THT 10 YEARS AGO: Nepal’s life expectancy at birth one of the lowest, says report

Lalitpur, December 14, 2005

Nepal’s life expectancy at birth stood at 62 in 2004, 63 per cent in South Asia and 67 per cent in the world. During 1998-2004, 21 per cent infants born in Nepal were underweight, 31 per cent in South Asia and 16 per cent in other parts of the world. According to the report, between 2000 and 2004, 65 per cent of primary school entrants reached grade five in Nepal, 61 per cent in South Asia and 79 per cent in the world. Birth registration, child marriage and child labour in 1999-2004 in Nepal stood at 34, 56 and 31 per cent respectively. It would be difficult to achieve the Millennium Development Goals (MDGs) if the governments could not focus on excluded and invisible children, the latest report on the ‘State of the World’s Children 2006’, which was released worldwide today, states. The report focuses on children deprived of the benefits of education, health facilities, discriminated against on the basis of gender ethnicity and disability, children caught up in the armed conflict and affected by HIV/AIDS. Dr Suomi Sakai, the UNICEF representative to Nepal, said: “The report highlights the lives of children, who have remained hidden or neglected due to various factors.” Only deeper approaches to child development, with special attention given to the most vulnerable commitments to children and ensure that the MDGs benefit the poorest, the report says.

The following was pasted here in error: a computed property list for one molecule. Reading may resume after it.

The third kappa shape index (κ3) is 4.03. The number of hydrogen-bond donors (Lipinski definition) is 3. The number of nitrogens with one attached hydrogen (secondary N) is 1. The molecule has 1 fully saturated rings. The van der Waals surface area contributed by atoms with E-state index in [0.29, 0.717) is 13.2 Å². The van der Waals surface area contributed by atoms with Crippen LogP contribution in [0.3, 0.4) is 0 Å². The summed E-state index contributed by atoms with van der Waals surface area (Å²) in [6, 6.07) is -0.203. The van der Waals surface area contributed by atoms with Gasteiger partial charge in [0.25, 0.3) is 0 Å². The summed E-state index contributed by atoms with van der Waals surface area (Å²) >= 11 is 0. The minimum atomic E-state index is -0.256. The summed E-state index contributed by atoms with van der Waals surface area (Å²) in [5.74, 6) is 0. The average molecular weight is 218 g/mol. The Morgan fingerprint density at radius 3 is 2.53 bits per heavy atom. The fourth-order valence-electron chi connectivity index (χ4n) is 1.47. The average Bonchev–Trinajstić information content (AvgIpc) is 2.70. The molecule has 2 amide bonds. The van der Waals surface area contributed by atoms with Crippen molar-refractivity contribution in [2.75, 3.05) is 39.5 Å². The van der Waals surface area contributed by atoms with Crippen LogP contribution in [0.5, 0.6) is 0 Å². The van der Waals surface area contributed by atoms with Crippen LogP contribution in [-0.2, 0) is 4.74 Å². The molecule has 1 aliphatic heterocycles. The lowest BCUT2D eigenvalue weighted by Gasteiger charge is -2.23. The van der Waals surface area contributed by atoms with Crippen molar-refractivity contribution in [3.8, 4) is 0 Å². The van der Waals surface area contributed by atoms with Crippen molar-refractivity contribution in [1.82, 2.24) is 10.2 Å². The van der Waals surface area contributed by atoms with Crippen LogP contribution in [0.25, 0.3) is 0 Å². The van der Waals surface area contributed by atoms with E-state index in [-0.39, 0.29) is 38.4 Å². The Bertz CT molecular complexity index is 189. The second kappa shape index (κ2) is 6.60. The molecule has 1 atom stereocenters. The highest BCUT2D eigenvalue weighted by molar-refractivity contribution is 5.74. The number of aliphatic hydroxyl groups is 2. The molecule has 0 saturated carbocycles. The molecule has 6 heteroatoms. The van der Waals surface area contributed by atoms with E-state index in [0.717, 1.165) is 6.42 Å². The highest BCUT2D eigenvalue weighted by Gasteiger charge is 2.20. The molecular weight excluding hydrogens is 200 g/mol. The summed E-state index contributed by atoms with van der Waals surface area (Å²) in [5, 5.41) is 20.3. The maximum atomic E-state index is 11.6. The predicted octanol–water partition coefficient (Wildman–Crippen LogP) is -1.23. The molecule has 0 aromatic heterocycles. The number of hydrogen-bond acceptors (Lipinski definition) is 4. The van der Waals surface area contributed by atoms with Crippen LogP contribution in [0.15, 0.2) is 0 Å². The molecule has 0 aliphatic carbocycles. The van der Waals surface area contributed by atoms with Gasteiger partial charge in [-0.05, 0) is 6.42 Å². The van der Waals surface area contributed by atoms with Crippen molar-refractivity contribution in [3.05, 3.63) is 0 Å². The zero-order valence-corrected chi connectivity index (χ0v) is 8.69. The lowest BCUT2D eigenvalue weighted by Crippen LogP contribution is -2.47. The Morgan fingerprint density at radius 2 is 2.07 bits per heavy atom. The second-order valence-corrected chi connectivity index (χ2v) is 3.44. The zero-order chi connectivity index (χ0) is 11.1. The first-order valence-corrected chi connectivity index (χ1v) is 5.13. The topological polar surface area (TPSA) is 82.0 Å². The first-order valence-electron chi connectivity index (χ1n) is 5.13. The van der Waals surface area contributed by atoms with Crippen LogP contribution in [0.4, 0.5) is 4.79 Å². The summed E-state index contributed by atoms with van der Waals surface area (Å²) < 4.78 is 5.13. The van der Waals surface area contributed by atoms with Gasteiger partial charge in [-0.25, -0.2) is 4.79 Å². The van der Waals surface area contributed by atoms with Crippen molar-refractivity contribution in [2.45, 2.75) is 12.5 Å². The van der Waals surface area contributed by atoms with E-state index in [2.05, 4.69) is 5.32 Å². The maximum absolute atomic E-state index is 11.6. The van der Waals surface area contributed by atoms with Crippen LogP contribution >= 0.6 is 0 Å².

B’desh envoy lauds ‘achievements’ of 13th SAARC summit

Kathmandu, December 14, 2005

Ambassador of Bangladesh to Nepal, Humayun Kabir, said today that the 13th summit of the South Asian Association for Regional Cooperation (SAARC) has been a turning point in many aspects for regional development. “The 13th summit has been a turning point in a number of ways as it was the first summit of third decade of South Asian Association for Regional Cooperation, and the regional leaders agreed to expand the regional grouping by including Afghanistan as a new member, and China and Japan as observers,” said the ambassador in a press conference organised at the Bangladeshi embassy today. Modalities will be worked out to further strengthen and reform SAARC institutions, including the SAARC Secretariat, he said. Pointing at South Asian Free Trade Area (SAFTA) treaty, which will take effect from next January, he said: “SAFTA is being implemented on the scheduled time, and it is the indication of SAARC moving forward.” “Once implemented, the SAFTA will give a new dimension to the development of SAARC countries,” Kabir said, adding that the 13th Summit had been a success also in creating a funding mechanism in order to introduce common projects within the region.